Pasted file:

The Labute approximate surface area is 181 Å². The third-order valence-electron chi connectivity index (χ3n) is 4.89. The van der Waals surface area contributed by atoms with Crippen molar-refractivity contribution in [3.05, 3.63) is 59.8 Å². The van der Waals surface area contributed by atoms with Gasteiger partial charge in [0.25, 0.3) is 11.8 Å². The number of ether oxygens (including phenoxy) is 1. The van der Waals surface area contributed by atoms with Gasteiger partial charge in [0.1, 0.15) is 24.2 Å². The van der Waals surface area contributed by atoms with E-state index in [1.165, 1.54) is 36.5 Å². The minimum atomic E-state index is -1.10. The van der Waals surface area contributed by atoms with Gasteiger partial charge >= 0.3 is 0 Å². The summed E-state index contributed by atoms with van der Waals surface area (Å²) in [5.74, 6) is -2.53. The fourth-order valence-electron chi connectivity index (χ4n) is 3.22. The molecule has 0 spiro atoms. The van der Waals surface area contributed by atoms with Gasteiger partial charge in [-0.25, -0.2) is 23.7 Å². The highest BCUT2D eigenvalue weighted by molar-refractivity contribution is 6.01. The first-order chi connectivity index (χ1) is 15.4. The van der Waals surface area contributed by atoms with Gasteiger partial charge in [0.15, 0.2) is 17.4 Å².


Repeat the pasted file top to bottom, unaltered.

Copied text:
The Labute approximate surface area is 181 Å². The third-order valence-electron chi connectivity index (χ3n) is 4.89. The van der Waals surface area contributed by atoms with Crippen molar-refractivity contribution in [3.05, 3.63) is 59.8 Å². The van der Waals surface area contributed by atoms with Gasteiger partial charge in [0.25, 0.3) is 11.8 Å². The number of ether oxygens (including phenoxy) is 1. The van der Waals surface area contributed by atoms with Gasteiger partial charge in [0.1, 0.15) is 24.2 Å². The van der Waals surface area contributed by atoms with E-state index in [1.165, 1.54) is 36.5 Å². The minimum atomic E-state index is -1.10. The van der Waals surface area contributed by atoms with Gasteiger partial charge >= 0.3 is 0 Å². The summed E-state index contributed by atoms with van der Waals surface area (Å²) in [5.74, 6) is -2.53. The fourth-order valence-electron chi connectivity index (χ4n) is 3.22. The molecule has 0 spiro atoms. The van der Waals surface area contributed by atoms with Gasteiger partial charge in [-0.25, -0.2) is 23.7 Å². The highest BCUT2D eigenvalue weighted by molar-refractivity contribution is 6.01. The first-order chi connectivity index (χ1) is 15.4. The van der Waals surface area contributed by atoms with Gasteiger partial charge in [0.15, 0.2) is 17.4 Å².